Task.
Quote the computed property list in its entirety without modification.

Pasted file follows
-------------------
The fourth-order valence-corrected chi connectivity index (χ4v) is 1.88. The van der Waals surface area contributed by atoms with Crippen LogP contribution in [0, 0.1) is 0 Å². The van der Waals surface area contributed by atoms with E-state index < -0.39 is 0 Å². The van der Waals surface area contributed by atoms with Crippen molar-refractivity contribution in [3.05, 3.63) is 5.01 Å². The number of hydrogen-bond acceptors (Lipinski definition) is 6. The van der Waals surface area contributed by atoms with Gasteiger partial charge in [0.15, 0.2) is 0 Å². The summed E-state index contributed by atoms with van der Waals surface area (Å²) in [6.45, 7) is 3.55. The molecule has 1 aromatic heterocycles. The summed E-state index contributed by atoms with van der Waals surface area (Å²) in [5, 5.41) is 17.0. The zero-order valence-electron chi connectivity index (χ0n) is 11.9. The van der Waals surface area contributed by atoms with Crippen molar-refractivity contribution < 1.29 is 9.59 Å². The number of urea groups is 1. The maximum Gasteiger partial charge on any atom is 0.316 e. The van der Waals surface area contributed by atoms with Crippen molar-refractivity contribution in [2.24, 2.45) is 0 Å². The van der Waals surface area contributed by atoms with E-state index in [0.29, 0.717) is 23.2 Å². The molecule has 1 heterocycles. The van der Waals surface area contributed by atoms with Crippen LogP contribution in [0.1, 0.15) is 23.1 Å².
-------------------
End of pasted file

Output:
The fourth-order valence-corrected chi connectivity index (χ4v) is 1.88. The van der Waals surface area contributed by atoms with Crippen LogP contribution in [0, 0.1) is 0 Å². The van der Waals surface area contributed by atoms with E-state index < -0.39 is 0 Å². The van der Waals surface area contributed by atoms with Crippen molar-refractivity contribution in [3.05, 3.63) is 5.01 Å². The number of hydrogen-bond acceptors (Lipinski definition) is 6. The van der Waals surface area contributed by atoms with Gasteiger partial charge in [0.15, 0.2) is 0 Å². The summed E-state index contributed by atoms with van der Waals surface area (Å²) in [6.45, 7) is 3.55. The molecule has 1 aromatic heterocycles. The summed E-state index contributed by atoms with van der Waals surface area (Å²) in [5, 5.41) is 17.0. The zero-order valence-electron chi connectivity index (χ0n) is 11.9. The van der Waals surface area contributed by atoms with Crippen molar-refractivity contribution < 1.29 is 9.59 Å². The number of urea groups is 1. The maximum Gasteiger partial charge on any atom is 0.316 e. The van der Waals surface area contributed by atoms with Crippen molar-refractivity contribution in [2.24, 2.45) is 0 Å². The van der Waals surface area contributed by atoms with E-state index in [0.29, 0.717) is 23.2 Å². The molecule has 1 heterocycles. The van der Waals surface area contributed by atoms with Crippen LogP contribution in [0.1, 0.15) is 23.1 Å².